Posted by & filed under Travel Writing.

For years I confidently wrote letters, reports, proposals, technical articles, and manuals. After I retired from the corporate world, I started my travel writer’s journey. I plodded along sending queries and stories, all created in Microsoft Word. I was sure my work was above par when it came to spelling, punctuation, and grammar. Then one editor’s note crushed me. “Rework this. It’s not my job to check your spelling and punctuation. I can’t use it as is.” The words are engraved in my memory.

We have all had tiny typos slip through in our writing from time to time. But nothing will push an editor’s finger toward the delete button faster than an article with careless mistakes.

Editors are very busy people—you will benefit if you make their lives easier in every way you can. Always follow writer’s and photographer’s guidelines, include your contact information, be professional, and proofread, proofread, and proofread again!

Here’s a handy checklist with four proven tips to make sure you are always editor-ready:

  1. Before you write:
    1.  Research many travel magazines and websites, and choose your initial targets. Check out:
      1. Editorial calendars.
      2. What has been published recently (so you don’t overlap).
      3. Style of writing, photographs, and publications.
      4. Writer’s guidelines.
    2. Decide on an angle for your story and the pictures you will submit. 
  2. Pitching a query by email:
    1. Make your subject line count. Remember: you only have between three and seven seconds to get your editor’s attention.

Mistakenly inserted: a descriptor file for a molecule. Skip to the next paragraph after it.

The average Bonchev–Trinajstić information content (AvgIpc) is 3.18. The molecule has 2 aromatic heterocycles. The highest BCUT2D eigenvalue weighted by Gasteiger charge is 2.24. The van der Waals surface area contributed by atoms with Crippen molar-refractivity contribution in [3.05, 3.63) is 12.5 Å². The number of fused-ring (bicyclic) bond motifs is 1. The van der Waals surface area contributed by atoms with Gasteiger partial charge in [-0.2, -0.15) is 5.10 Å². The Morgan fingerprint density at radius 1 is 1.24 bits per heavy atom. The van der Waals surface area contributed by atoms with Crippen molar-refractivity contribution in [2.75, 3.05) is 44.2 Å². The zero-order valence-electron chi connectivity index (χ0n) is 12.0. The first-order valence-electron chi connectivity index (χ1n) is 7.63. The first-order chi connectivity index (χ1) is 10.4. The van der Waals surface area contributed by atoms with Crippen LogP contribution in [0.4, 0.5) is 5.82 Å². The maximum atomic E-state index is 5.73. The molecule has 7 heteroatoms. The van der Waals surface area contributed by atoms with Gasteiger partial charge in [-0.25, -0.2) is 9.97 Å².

2. Lead with a dazzling description.
    3. If you have photos, say so early in your email.
  3. Submission:
    1. Submit the same article to several editors, but remember to strictly follow the writer’s and photographer’s guidelines for each.
    2. Pay attention to the publication rights required by each publication.
    3. Always attach your contact information as specified for the type of publication.
    4. Keep meticulous records of what you submit and when, what is accepted, whether it is on-spec, paid or unpaid, and how much you earn.
    5. Pitch your next idea when you submit the draft of an accepted article.
  4. General guidelines:
    1. Always be professional.
    2. Make good contacts in your own location—you never know when you will be called upon to write an article.
    3. Follow up with contacts in a timely way and send thank-you messages.

Remember: (I cannot say this enough) always follow writer’s and photographer’s guidelines, and proofread, proofread, and proofread again. There are many proofreading apps available but one I personally use is called Grammarly. It’s free and very easy to use.


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